Upon touchdown in LA, whatever kerfuffles, tiffs, riffs, or spats we might have had when we left the Heartland had all evaporated into the pressurized cabin air.  It was 100 miles from LA to my home town of Goleta, and 90 miles beyond that, was my cousin Mary and her husband Phil, waiting with dinner and 30 years of stories to share - if I remembered her right - over several glasses of wine.  We'd be there in 3, maybe 3 and a half hours - right around 7pm.

Yeah.  Right.

IF LAX weren't under a complete renovation, allowing us the opportunity to walk the ENTIRE length of the airport just to retrieve our bags.

And IF it there weren't a bazillion people renting cars at the same place and time as we were.

And IF there were no cars on Northbound 405 at 4:57p.m.  Seriously.  At what point in time are there EVER no cars on the 405?  Good God!  I grew up here.  What was I thinking?!

So, we basically parked with a couple million of our closest friends for a couple of hours, while motorcycles zig-zagged in between us, then drove for three hours, arriving at in SLO around 10pm.

And here, I will get a little sappy.  After not having seen or spoken for 30 odd years, it was like no time at all had passed between Phil and Mary and me.  And true to form, Downtown Dad fit in like he'd known them all his life. They immediately became, as DD said later, his new favorite people.  Something they have always been for me.

We drank too much wine for having been up for 12 hours, traversed a time zone, and having done battle with LA traffic.  Never mind that we had to be up and gone early the next morning to drive the 90 miles back down to Goleta for the next chapter in our adventure.

That is 9 AM on the clock behind us... just enough time for us to arrive at tomorrow's chapter...

Friday, July 29, 2011

California Adventure - The Prologue

Despite the fact that we have two kids starting college in August, and a backlog of loan sharks  gambling medical bills to pay, plus the fact that we really don't make nearly as much as we spend, and even though we are on a tightly enforced budget - we went ahead with our trip to California.

Notice the confident "OK baby, we gonna have some  beer,   wine,   booze,  fun now" look on my face, and the "How much is this gonna cost me  OK, whatever she said" look on Downtown Dad's face.

Five days of sand and surf, and hills and highway.  Five days of relaxation, and visiting with old and new friends.  Five days away from the kids,   Five days of .... well, if I told you all of what it was five days of, then you wouldn't need to read the rest of the posts would you?

Starting tomorrow, watch for posts where I regale you with the hilarious antics of two Midwesterners, one of them an expat Cali girl, traipsing around Southern California in search of adventure, family, friends, reunions, closure, beaches, and beer.

Tuesday, July 19, 2011


I have been besieged by life this past month. (Besieged is such a dramatic word, don't you think?) Life, the ebb and flow of it. Not so much ebb and flow in a poetical way, mostly like my life was ebbing while everything else flowed past me.  And that was mostly because I let my hormone prescription lapse. So here I am, perilously behind in not only progesterone, but in recounting - and therefore recording for posterity - the hilarity, tragedy, drudgery, expectation, and excitement that has somehow been just too overwhelming to write about.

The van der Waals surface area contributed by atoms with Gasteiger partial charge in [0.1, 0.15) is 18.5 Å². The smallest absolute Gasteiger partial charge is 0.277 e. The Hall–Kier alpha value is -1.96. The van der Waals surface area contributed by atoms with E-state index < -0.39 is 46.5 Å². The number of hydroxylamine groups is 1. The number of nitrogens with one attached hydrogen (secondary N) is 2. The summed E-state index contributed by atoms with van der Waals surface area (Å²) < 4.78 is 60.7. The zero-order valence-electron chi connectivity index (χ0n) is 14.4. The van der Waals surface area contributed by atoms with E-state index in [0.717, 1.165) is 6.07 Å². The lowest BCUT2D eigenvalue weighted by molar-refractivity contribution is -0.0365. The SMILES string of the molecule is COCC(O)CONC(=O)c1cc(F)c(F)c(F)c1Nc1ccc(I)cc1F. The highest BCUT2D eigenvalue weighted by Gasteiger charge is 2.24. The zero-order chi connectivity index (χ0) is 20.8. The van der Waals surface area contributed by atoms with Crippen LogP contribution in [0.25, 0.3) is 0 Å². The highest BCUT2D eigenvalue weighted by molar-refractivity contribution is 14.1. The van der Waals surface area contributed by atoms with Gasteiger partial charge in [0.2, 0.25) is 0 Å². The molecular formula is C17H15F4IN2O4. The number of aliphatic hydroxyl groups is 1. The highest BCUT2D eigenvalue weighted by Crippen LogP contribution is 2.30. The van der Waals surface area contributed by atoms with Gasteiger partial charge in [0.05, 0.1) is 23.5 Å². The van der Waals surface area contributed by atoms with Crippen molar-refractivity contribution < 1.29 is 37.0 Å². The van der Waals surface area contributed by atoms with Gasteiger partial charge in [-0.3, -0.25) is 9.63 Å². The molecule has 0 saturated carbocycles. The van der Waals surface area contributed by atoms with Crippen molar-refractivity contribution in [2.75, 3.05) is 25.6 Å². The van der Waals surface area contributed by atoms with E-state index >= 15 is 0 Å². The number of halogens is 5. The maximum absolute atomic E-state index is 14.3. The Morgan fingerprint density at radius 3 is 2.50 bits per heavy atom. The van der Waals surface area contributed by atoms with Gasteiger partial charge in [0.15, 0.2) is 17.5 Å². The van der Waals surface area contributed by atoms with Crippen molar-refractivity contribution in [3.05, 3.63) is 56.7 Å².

None of it is earth shaking, or newsworthy - unless you're me.  I just haven't been able to see the humor in much lately. This is possibly because I'm sleep deprived, likely because I can't sleep at night due to hot flashes, which is possibly because of the hormone deficiency, or honestly, maybe because I'm very likely insane. But honesty is the best policy, it may even be trending on Twitter.  That was supposed to be funny, but now I'm not sure it was.

So, now as I sit in the dark at 2 a.m., unable to sleep, my perhaps ill-considered decision is to just do a bullet point list of everything that's happened, happening, and going to happen, in hopes of getting it off my mind so I can salvage a few hours of sleep.  Bear with me, you've read this far...
  • Soroptimist Garden Tour - done.  Yard looked great.  Don't have to do that ever again.
  • Have been a part of the League of Extraordinary Women from my office who are helping one of the ladies in my office ready her house for sale, and ready herself for a better life as she picks her way through the minefield of her (soon to be ex) husband's suicide attempts, and messy divorce proceedings.
  • Still taking the high road, although seriously, you are missing out on some blisteringly funny passive- aggressive hillbilly humor.
  • Got some tough news about an object of my Internet stalking, old crush, which will have to wait for my hormone replacement drugs to kick in a later post.
  • In exactly one month, my entire world will change when both kids start college.  One, who will still be living at home, and one who will fly off to Washington DC all by himself.
  • Our California Adventure looms draws near with plans coming together quite well for the Time Capsule Opening at my elementary school.  There will be marbles!
  • I was reminded that the cliques from high school never really go away, and that a part of me still wants to be accepted by the popular kids.
  • Conversely, I was reminded of the shallow thinking that causes cliques in high school, and why I wouldn't want to be a part of that, not no how, not no way!
  • I recently reconnected with a long lost cousin through Facebook.  Through that connection, I found out that she is now married to the son of my old Camp Fire Girls leader.  I am still pondering the relative implications of that one.
  • Excited to meet up with a small town mom I met through blogging, then found out that we briefly attended the same high school.
  • Excited to mooch a free night spend some quality time with my cousin Mary on one end of our trip, and my nephew Mark on the other end.
  • Happy that my daughter Tessie, helped me figure out my wardrobe for our trip when she came home to find me weeping over the pile of clothes I had strewn all over my bedroom.  Hormone deficiency again. Ya think?
Maybe that list will give my muse some fodder... and maybe the hormones will help.